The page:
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Nachura Digests-1st Batch Friendly)

Nachura Digests-1st Batch Friendly)

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Published by: BAROPS on Jul 06, 2009
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Xerxes Abadiano v. Spouses Martir
(July
 
31, 2008)
Subject: Property, Evidence
1
 
Facts: Inocentes Banares and the heirs of his wife, Feliciana Villanueva executed anAgreement of Partition dated June 1, 1922over Lot No. 1318. The lot was partitionedand distributed to the following: (1)Demetrio Banares (Lot No. 1318-A), (2)Ramon and David Abadiano –grandchildrenof Inocentes and Feliciana (Lot No. 1318-B)and (3) Amando Banares (Lot No. 1318-C). The partition is embodied in a notarizedDeed of Partition. In 1923, an OriginalCertificate of Title (OCT) No. 20641 wasissued in the name of the spouses. In 1939,David Abadiano, who was absent during theexecution of the Agreement of Partition,executed a Deed of Confirmationacknowledging and ratifying the documentof partition. OCT No. 20641 wasadministratively reconstituted in 1962 and inlieu thereof, OCT No. RO-8211 was issuedover Lot No. 1318, still in the name of thespouses. The Agreement of Partition and theDeed of Confirmation were annotated at theback of the OCT. In 1957, Demetrio sold hisshare to his son Leopoldo. The latter thenfiled a petition praying for confirmation of the Agreement and the Deed of Confirmationand the Deed of Sale between him and hisfather, and for the issuance of a new titleover the property. The Court ordered theissuance of a Transfer Certificate of Title(TCT) in the name of Leopoldo, Amando, andRamon and David. Petitioner insists that thisis the valid and subsisting title over theproperty and there was no other sale toanyone.Respondents allege however that prior tothe issuance of the TCT, Ramon for himself and on behalf of David, had already soldtheir rights and interests over Lot No. 1318-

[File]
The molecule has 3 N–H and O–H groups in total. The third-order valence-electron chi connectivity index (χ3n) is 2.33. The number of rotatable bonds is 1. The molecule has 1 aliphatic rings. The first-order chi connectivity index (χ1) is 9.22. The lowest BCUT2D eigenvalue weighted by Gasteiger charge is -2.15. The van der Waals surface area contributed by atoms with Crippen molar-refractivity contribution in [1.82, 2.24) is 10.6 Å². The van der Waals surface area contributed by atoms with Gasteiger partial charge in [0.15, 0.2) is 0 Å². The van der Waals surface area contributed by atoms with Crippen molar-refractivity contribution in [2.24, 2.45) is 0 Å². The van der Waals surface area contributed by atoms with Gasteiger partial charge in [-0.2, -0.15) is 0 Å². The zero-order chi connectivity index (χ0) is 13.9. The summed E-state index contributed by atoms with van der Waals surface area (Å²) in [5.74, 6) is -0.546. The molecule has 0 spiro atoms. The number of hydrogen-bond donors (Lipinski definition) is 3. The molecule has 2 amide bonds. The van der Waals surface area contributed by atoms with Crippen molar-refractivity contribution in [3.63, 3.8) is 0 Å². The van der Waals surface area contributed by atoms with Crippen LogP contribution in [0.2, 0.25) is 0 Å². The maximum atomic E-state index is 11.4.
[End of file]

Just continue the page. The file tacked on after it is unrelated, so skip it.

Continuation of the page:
1
I won’t be discussing evidence. Wala akongkarapatan. The case touches on Rule 130,Section 3
C to Victor Garde, as evidenced by anotarized document of sale (Compra YVenta) dated June 3, 1922. They furtherallege that from the time of sale, VictorGarde and his heirs were in continuous,public, peaceful and uninterruptedpossession and occupation in the concept of an owner of the Lot. Victor’s heirs sold thesame to Jose Garde who in turn sold it toLolita Martir in 1979. Alleging that theAbadianos entered the property andharvested sugarcane from it, the spousesfiled an Action to Quiet Title and/or Recoveryof Possession with Damages in 1982. Thetrial court ruled for the Martirs, holding thatthe spouses and their predecessors-in-interest have been in possession of theproperty for 60 years and the Abadianostherefore were guilty of laches. CA affirmed.Hence, this Petition for Review on Certiorari.Issue: WON the petitioner is guilty of lachesHeld: No. Under the Property RegistrationDecree, no title to registered land inderogation of the title of the registeredowner shall be acquired by prescription oradverse possession. Nonetheless, even if a Torrens title is indefeasible andimprescriptible, the registered landownermay lose his right to recover the possessionof his registered property by reason of laches.
Laches has been defined asneglect or omission to assert a right,taken in conjunction with lapse of timeand other circumstances causingprejudice to an adverse party.
The
fourbasic elements are